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Dorothy J. Lovett and Carla D. Lowry

Two reasons given for the dramatic decline in the percentage of women coaches since the passage of Title IX have been the effectiveness of the “good old boys” network and the lack or ineffectiveness of the “good old girls” network. With homologous reproduction used as a theoretical basis for these networks, 1,106 public secondary schools were surveyed to determine their administrative structures based on the sex of the principals and the athletic directors. Two types of administrative structures were identified with four models under each type. The numbers of male and female head coaches in the girls' athletics program under each administrative structure were determined and analyzed for independence. Significant differences were found between the different administrative models and the gender of the head coaches. Findings are discussed in terms of the prevailing administrative structures and the representation of females in coaching as a result of the dominant group reproducing itself.

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Dorothy J. Lovett and Carla D. Lowry

This study sought to describe the degree of success of a basic tenet of liberal feminism in providing equal opportunity as defined by female representation in the NCAA. The study showed how the NCAA is reflective of an association that is an instrument of domination. The purpose of the study was to determine the number of women holding leadership positions at the campus level in NCAA labeled functions. These data were compared with similar 1987-88 data. In addition, male and female representatives at the national level on committees and councils were compared to similar data collected in 1987-88. A gender comparison was made with the 1992-93 data involving NCAA national committees. The data revealed that there were significantly more males than females on NCAA national committees in 1992-93. The results of χ2 tests between years and female representation revealed no significant increase in female representation between 1987 and 1993; however, there was an increase in female representation beyond the mandated percentage required by NCAA bylaws.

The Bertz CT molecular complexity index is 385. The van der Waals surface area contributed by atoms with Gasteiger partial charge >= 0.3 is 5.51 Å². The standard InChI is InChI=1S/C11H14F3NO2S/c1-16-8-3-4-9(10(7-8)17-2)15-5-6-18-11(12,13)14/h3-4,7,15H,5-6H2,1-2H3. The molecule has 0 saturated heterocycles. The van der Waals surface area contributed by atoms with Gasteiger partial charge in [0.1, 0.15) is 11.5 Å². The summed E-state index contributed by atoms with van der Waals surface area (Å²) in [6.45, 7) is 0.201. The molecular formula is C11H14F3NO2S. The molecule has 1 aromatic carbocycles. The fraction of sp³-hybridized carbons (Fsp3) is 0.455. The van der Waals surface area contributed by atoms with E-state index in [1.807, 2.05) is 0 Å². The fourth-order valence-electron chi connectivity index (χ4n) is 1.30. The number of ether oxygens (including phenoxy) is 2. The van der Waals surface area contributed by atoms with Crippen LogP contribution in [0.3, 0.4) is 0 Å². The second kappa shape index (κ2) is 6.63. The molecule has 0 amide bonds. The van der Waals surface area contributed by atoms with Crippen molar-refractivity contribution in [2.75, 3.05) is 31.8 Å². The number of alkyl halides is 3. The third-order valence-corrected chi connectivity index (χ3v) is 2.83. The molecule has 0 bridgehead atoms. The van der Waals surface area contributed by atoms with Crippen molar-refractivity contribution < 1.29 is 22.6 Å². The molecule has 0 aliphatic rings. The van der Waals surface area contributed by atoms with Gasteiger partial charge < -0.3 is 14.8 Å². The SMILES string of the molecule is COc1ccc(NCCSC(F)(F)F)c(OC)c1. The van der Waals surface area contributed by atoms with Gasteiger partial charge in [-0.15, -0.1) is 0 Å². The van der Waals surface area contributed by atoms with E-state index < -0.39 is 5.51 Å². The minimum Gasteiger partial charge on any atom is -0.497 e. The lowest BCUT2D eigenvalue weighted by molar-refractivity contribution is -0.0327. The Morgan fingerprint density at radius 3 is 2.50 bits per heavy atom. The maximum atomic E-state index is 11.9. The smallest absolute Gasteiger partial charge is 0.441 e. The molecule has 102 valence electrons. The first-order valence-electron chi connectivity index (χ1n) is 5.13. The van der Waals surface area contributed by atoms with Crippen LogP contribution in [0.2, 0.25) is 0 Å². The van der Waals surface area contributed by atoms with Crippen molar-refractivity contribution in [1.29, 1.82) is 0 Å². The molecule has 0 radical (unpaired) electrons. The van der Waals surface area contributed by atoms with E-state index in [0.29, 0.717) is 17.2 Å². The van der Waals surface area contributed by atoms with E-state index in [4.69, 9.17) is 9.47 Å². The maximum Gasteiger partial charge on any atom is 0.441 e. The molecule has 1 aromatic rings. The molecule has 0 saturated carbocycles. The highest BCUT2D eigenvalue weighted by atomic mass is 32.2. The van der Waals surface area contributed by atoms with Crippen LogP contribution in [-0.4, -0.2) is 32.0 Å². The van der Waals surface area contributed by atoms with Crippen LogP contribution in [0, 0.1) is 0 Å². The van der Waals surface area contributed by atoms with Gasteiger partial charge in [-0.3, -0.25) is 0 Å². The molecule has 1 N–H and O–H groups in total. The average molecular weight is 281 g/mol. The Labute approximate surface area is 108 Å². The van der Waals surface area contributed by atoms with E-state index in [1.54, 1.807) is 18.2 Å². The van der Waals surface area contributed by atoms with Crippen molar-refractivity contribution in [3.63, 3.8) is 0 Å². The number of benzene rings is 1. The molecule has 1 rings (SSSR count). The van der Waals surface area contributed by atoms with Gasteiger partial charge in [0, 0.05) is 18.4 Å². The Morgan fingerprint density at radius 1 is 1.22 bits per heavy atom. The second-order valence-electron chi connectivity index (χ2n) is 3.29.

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Dorothy J. Lovett and Carla D. Lowry

The purpose of this paper is to present a historical overview of the role of women in the National Collegiate Athletic Association (NCAA) since the demise of the Association of Intercollegiate Athletics for Women (AIAW). The paper traces the reluctance of some men and women to form this uneasy alliance. The paper presents evidence showing that the NCAA recognizes that women's athletics are part of the organization and that they deserve recognition and concern. However, the paper also shows that when substantive changes in the NCAA appeared imminent and the degree of recognition approached proportional equity, the pervasive and strong loyalty to the status quo quelled any proactive legislation that might include equal voice for reform in the organization.